• Transmural infarct - involving the entire thickness of the left ventricular wall from endocardium to epicardium, usually the anterior free wall and posterior free wall and septum with extension into the RV wall in 15-30%. Isolated infarcts of RV and right atrium are extremely rare.

  • Subendocardial infarct - multifocal areas of necrosis confined to the inner 1/3-1/2 of the left ventricular wall. These do not show the same evolution of changes seen in a transmural MI.

Gross morphologic changes evolve over time as follows:

Time from OnsetGross Morphologic Finding
18 - 24 HoursPallor of myocardium
24 - 72 HoursPallor with some hyperemia
3 - 7 DaysHyperemic border with central yellowing
10 - 21 DaysMaximally yellow and soft with vascular margins
7 weeksWhite fibrosis

Microscopic morphologic changes evolve over time as follows:

Time from OnsetMicroscopic Morphologic Finding
1 - 3 HoursWavy myocardial fibers but no inflammatory cells
2 - 3 HoursStaining defect in myocardial fiber cytoplasm with tetrazolium or basic fuchsin dye
4 - 12 HoursCoagulation necrosis with loss of cross striations, contraction bands, edema, hemorrhage, and early neutrophilic infiltrate
18 - 24 HoursContinuing coagulation necrosis, pyknosis of nuclei, and marginal contraction bands
24 - 72 HoursTotal loss of nuclei and cross striations along with heavy neutrophilic infiltrate
3 - 7 DaysMacrophage and mononuclear infiltration begins, fibrovascular response begins
10 - 21 DaysFibrovascular response with prominent granulation tissue containing capillaries and fibroblasts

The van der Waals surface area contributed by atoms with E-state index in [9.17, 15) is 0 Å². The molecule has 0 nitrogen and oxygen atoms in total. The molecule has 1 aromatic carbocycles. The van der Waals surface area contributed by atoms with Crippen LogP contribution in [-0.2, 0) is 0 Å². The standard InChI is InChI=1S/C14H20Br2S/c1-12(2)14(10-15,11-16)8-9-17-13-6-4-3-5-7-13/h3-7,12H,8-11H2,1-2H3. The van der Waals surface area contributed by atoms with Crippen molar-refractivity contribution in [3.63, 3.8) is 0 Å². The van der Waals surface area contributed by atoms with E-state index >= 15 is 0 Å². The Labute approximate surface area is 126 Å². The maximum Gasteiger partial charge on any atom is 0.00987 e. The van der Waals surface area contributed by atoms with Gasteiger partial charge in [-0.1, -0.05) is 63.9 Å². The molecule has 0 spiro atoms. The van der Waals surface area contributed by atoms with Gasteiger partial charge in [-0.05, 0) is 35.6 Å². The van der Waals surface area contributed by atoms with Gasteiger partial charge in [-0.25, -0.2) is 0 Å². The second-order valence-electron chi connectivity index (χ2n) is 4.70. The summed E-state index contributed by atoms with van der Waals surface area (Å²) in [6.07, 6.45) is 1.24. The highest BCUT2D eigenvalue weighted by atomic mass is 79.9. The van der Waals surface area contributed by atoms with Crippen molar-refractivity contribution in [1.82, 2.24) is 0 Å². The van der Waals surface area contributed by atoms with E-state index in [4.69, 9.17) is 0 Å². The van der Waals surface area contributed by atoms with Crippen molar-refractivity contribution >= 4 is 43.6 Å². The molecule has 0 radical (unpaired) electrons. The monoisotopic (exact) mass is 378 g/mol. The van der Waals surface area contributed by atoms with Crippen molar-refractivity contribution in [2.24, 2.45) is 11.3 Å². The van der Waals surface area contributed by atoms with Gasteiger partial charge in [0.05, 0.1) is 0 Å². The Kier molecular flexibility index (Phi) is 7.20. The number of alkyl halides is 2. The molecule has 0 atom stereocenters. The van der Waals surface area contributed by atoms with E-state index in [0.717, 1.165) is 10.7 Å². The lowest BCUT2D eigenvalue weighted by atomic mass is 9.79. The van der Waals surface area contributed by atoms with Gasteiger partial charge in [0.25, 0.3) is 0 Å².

7 WeeksFibrosis with dense collagenous connective tissue and no inflammation

The above gross and microscopic changes over time can vary. In general, a larger infarct will evolve through these changes more slowly than a small infarct. Clinical complications of myocardial infarction will depend upon the size and location of the infarction, as well as pre-existing myocardial damage. Complications can include:

  • Arrhythmias and conduction defects, with possible "sudden death"

  • Extension of infarction, or re-infarction

  • Congestive heart failure (pulmonary edema)

  • Cardiogenic shock

  • Pericarditis

  • Mural thrombosis, with possible embolization

  • Myocardial wall rupture, with possible tamponade

  • Papillary muscle rupture, with possible valvular insufficiency

  • Ventricular aneurysm formation

Sudden death occurs within an hour of onset of symptoms. Such an occurrence often complicates ischemic heart disease. Such patients tend to have severe coronary atherosclerosis (>75% lumenal narrowing). Often, a complication such as coronary thrombosis or plaque hemorrhage or rupture has occurred. The mechanism of death is usually an arrhythmia.